Rabat - The General Directorate for National Security (DGSN) has reiterated its position regarding the disruption of the the Istiqlal party’s affiliated labor union, saying it was a “mere application of the law”.
Rabat – The General Directorate for National Security (DGSN) has reiterated its position regarding the disruption of the the Istiqlal party’s affiliated labor union, saying it was a “mere application of the law”.
DGSN issued a statement on Thursday reasoning the use of police forces on Sunday to disrupt an extraordinary congress held by the pro-Hamid Chabat wing of the General Union of Moroccan Workers (UGTM).
A court decision, issued two days before, declared the meeting “illegal”, something Chabat and his supporters refused to accept.
The Moroccan police agency said police intervention was to enforce the court’s decision and rejected claims by Chabat and his followers it was politically motivated. “The General Directorate for National Security treated the issue from a purely legal and judicial aspect”, said DGSN. The agency added that as a body in charge of law application, it has no political unionist motivations.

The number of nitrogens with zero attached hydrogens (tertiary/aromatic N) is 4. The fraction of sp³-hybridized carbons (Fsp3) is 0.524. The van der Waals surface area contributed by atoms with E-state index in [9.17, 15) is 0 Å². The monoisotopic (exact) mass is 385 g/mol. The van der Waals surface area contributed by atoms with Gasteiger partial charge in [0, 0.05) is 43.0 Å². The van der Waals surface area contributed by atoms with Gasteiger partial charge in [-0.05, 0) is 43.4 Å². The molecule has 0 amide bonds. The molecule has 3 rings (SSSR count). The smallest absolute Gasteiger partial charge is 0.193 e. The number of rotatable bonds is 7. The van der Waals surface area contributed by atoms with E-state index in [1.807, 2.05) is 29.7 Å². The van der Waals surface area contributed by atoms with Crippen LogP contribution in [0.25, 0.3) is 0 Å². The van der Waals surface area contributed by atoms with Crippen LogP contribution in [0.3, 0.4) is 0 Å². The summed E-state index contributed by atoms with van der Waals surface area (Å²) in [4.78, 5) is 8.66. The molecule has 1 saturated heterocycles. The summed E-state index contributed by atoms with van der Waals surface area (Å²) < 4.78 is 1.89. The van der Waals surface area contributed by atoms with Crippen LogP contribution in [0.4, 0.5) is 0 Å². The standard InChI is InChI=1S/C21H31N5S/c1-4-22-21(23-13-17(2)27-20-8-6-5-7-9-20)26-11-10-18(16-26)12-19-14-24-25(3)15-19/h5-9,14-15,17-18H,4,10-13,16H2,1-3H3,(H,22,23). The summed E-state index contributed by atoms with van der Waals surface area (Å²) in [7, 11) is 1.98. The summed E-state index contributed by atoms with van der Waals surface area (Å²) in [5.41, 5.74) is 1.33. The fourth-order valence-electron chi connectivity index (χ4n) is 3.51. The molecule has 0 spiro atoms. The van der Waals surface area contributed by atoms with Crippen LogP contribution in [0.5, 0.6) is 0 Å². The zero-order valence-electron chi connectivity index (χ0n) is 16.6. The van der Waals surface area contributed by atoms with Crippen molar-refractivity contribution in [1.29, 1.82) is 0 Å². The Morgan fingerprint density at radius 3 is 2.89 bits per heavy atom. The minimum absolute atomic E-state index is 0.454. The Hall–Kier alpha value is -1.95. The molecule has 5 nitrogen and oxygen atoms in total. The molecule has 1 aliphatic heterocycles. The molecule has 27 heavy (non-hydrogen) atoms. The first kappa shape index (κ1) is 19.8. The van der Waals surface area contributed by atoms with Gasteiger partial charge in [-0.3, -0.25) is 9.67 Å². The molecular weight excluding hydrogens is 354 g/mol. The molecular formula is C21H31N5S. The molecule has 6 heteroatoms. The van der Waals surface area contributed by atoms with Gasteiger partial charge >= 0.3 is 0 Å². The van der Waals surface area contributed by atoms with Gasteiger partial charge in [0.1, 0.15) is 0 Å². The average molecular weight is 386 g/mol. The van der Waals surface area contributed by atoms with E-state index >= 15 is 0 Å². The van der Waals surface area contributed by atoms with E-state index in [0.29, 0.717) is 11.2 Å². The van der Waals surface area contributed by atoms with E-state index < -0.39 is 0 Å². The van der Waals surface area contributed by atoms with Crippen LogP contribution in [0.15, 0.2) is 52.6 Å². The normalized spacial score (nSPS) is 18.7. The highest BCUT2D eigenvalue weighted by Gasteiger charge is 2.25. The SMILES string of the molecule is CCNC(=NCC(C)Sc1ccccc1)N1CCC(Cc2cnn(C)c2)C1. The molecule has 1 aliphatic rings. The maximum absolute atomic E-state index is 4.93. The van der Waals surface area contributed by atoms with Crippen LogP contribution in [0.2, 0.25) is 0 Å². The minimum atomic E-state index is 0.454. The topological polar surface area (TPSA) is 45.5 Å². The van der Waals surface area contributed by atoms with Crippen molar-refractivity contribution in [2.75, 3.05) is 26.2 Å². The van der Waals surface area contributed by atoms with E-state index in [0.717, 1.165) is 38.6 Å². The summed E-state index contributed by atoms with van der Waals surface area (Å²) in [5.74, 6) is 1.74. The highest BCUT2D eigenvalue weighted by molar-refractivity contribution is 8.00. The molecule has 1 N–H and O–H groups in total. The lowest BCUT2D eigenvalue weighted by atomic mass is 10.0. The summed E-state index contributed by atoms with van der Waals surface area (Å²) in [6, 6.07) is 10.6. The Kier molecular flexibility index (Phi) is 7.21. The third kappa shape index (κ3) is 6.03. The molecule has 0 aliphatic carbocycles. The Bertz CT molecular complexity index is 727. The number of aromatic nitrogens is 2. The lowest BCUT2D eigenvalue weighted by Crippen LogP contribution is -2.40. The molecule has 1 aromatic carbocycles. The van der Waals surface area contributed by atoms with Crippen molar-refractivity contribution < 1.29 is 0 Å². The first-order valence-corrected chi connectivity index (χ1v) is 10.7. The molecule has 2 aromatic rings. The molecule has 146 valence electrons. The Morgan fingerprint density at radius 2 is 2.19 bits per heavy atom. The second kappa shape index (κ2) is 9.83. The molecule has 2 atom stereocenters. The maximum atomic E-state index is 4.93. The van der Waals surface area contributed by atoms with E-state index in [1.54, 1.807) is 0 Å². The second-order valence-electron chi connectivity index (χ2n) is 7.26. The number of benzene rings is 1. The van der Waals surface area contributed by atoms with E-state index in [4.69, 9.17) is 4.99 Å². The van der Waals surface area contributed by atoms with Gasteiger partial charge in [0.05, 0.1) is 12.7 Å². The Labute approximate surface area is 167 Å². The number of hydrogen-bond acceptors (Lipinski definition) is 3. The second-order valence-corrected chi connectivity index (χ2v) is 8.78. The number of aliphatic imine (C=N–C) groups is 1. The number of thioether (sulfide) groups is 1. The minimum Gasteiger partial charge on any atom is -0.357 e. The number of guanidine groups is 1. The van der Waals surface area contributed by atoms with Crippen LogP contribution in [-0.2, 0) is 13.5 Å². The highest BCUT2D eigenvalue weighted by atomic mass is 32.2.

Chabat, the contested leader of Istiqlal, sought election as UGTM’s Secretary General amidst mounting pressure on him within the party.
However, he had been facing opposition within the labor union itself. Members of the union who are opposed to Chabat succeeded in ousting the former union leader loyal to him, Kafi Cherrat.
The leader of Istiqlal is highly likely to lose his bid for another term as the party’s Secretary General. Chabat has lost the support of influential members within the party’s highest body, the Executive Committee, who declared that he was unfit for leadership. Since losing his grip on both the party and the labor union in recent months, his political career has been severely damaged.
Chabat is desperately trying to get himself re-elected as leader of either of the two, but as recent events have shown, he is most likely to fail.
His political troubles are coupled with previous allegations of one his sons being involved in drug trafficking, and media reports about the questionable origins of Chabat and his family’s colossal fortune.
Given his sons have no higher education and have had almost no professional careers, the origin of his and his children’s estate, which includes dozens of farms and real estate properties and bank accounts both inside Morocco and abroad, is puzzling.